It sounds impressive anytime something is happening that hasn't been known before in a particular country's history. But recall that when we're talking about Iraq, we're talking about what appears to be the first civilization. Yes, we're talking about the Garden of Eden, or at least the Fertile Crescent between the Tigris and Euphrates Rivers.

Martin Chulov's file from Nasiriyah covers death and disease resulting from saltwater intrusion, electricity from hydropower about to grind to a halt, and goes on to paint this grim picture:

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Worries over Arizona water supply

Rural Arizona is searching for a stable source of water. The existing patchwork system of wells and reservoirs is wearing thin, Shaun McKinnon writes in the Arizona Republic. Flagstaff water-resources Chief Brad Hill told the Republic that the rural parts of the state need to plug into the Colorado River. But competition for that water is also fierce. In the meantime, rural communities wrestle with how best to balance growth with water needs.  In urban centers, new developments must verify they come packaged with a 100-year water supply before they are allowed to be built. Rural towns have no such restrictions.

There's been as steady drain on underground water reserves in the state, McKinnon writes in an earlier extensive story. Excessive reliance on groundwater supplies could prove "potentially disastrous," resulting in wells running dry and aquifers collapsing. Such failures could alter the landscape itself, creating fissures and sinkholes. Drought and climate change are also straining surface-water supplies at the same time that groundwater resources are shrinking. Herb Guenther of the Arizona Department of Water Resources told McKinnon: "What we have to do is get out of denial."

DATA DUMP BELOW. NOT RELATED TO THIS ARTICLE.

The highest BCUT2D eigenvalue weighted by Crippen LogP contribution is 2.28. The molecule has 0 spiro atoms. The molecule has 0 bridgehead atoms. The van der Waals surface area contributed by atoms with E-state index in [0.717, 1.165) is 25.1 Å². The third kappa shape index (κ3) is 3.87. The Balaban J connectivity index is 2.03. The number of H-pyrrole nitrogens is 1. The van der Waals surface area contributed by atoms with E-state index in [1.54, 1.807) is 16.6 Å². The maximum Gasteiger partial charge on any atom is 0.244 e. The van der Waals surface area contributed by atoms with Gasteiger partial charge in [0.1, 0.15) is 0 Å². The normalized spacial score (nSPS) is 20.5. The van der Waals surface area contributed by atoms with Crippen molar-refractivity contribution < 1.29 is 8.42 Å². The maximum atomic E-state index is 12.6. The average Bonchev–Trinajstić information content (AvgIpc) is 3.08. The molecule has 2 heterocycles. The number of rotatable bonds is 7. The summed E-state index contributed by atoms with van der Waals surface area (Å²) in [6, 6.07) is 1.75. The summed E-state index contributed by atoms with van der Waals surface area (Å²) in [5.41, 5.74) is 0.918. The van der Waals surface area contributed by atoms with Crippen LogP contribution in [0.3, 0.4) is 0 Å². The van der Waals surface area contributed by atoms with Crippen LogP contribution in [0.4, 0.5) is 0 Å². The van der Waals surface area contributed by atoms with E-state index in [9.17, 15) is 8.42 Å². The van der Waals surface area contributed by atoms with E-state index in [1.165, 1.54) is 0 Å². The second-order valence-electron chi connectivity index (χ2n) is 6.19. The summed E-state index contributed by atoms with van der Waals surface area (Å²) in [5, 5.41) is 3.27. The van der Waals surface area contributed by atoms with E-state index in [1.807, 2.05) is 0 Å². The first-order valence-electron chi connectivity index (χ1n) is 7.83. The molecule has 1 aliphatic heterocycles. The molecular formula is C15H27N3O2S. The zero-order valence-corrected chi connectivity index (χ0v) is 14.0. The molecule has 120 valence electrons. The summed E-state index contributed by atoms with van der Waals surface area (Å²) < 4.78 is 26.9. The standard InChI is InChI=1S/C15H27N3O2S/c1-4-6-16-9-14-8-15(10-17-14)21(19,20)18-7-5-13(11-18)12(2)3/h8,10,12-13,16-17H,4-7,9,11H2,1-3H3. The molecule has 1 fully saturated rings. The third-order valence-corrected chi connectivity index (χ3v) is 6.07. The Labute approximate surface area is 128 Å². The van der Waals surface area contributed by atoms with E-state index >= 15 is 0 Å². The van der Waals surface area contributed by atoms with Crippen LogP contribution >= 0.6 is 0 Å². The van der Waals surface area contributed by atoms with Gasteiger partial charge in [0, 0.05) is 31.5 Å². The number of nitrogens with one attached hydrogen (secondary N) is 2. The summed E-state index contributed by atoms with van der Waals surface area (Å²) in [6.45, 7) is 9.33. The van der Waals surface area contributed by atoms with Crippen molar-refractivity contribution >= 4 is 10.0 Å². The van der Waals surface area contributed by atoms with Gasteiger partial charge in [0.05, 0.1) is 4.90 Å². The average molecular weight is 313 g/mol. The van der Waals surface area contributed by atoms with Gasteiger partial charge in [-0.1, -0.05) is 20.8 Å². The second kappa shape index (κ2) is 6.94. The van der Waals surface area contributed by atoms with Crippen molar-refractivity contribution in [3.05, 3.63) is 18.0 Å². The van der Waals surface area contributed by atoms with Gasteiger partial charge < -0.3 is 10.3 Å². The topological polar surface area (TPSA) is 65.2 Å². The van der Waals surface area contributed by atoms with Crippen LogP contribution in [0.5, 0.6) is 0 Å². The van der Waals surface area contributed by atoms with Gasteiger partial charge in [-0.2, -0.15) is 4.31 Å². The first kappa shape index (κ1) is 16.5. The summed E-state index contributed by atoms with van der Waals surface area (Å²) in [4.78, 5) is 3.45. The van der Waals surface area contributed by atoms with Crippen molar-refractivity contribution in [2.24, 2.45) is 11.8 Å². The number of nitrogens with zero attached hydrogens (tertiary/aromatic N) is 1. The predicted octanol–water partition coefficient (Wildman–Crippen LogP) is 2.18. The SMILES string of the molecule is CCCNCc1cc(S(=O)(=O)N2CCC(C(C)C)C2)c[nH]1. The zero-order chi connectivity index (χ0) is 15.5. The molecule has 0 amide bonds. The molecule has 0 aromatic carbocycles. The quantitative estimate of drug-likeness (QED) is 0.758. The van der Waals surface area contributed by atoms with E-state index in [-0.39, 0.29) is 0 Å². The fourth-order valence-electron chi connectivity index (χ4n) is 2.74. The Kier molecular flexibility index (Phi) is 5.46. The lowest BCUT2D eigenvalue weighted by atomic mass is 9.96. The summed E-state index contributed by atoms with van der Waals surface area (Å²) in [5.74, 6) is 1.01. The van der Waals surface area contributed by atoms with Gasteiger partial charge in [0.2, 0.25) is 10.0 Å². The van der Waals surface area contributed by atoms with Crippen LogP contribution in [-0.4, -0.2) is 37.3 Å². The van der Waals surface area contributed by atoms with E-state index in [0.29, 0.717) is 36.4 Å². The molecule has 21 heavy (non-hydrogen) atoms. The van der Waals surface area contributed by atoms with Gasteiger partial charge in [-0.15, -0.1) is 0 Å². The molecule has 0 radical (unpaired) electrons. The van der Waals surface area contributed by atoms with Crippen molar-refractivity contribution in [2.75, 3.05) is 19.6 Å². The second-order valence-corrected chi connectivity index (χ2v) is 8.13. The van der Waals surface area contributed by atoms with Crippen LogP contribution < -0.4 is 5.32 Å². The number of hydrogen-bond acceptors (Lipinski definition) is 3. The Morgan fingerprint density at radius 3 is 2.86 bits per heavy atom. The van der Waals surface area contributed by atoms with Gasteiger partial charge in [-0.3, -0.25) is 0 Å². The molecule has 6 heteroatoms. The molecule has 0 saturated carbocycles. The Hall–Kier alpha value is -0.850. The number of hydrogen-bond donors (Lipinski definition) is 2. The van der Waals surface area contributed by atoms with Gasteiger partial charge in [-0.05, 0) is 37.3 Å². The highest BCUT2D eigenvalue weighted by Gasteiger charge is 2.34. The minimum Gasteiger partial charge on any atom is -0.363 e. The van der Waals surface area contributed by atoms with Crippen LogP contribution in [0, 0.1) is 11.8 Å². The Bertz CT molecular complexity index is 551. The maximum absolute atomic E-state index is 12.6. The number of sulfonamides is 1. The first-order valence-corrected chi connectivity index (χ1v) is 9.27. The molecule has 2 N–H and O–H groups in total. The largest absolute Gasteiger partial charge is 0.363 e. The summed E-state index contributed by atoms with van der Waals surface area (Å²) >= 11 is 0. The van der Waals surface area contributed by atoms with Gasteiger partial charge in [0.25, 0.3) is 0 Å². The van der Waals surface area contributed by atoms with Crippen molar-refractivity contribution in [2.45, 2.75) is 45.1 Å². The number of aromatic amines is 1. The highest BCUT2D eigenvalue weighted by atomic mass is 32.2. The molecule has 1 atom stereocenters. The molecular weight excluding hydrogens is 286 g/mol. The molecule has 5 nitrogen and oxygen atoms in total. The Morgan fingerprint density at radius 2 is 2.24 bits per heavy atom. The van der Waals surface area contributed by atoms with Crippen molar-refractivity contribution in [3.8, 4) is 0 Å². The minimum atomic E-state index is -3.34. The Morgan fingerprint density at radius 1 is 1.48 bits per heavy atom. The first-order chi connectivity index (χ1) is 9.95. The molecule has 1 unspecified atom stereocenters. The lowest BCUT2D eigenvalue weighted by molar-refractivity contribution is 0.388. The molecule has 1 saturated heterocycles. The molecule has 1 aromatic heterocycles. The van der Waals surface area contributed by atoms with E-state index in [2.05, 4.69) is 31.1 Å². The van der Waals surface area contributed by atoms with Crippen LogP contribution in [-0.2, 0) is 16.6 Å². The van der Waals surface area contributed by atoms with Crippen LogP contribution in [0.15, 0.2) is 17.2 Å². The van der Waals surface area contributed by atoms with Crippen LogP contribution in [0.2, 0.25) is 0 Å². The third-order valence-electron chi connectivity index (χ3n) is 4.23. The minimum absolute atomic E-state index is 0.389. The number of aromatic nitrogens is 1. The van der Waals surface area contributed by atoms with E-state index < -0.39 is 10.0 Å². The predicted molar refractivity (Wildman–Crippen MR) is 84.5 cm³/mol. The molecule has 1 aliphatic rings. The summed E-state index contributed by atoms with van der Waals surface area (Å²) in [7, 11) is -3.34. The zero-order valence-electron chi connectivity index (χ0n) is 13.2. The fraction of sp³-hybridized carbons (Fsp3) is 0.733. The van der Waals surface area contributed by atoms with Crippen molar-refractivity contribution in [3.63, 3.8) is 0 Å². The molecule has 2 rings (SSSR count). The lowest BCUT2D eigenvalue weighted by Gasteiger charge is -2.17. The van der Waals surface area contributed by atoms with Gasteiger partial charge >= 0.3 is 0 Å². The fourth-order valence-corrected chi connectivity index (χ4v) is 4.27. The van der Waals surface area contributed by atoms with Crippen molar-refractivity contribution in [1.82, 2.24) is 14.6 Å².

New Dust Bowl seen in western Canada prairies

The Economist has a brief but illuminating article on how drought in western Canada's prairies is causing farmers to say a new Dust Bowl is upon them. Rainfall is at 40 percent of normal. Around Saskatoon, hundreds of farmers already have plowed their crops under and applied for insurance.

Perhaps most chilling: As in the American West, tree-ring data and other indicators seem to suggest that the West was traditionally much drier than in recent decades, i.e., the 20th Century was anomolously wet. A return to more-normal dry conditions comes as the climate is warming in general.

Readers, if you know of other data on the West's paleoclimate, please e-mail me at rmcclure (at) invw.org

Drought reveals holes in Bay Area water jurisdiction

Three years of drought have focused attention on the San Francisco Bay Area's Byzantine water distribution network, which allows some ratepayers to use water freely and restricts others from washing cars and watering lawns.

Kelly Zito of the San Francisco Chronicle reveals that threatened water supplies are forcing a re-examination of the differences between Southern California's highly integrated water transport system and the patchwork system set up in the Bay Area. 

Any way you slice it, rates are going to go up -- which could force consumers to pay attention to the management of one of society's most precious resources.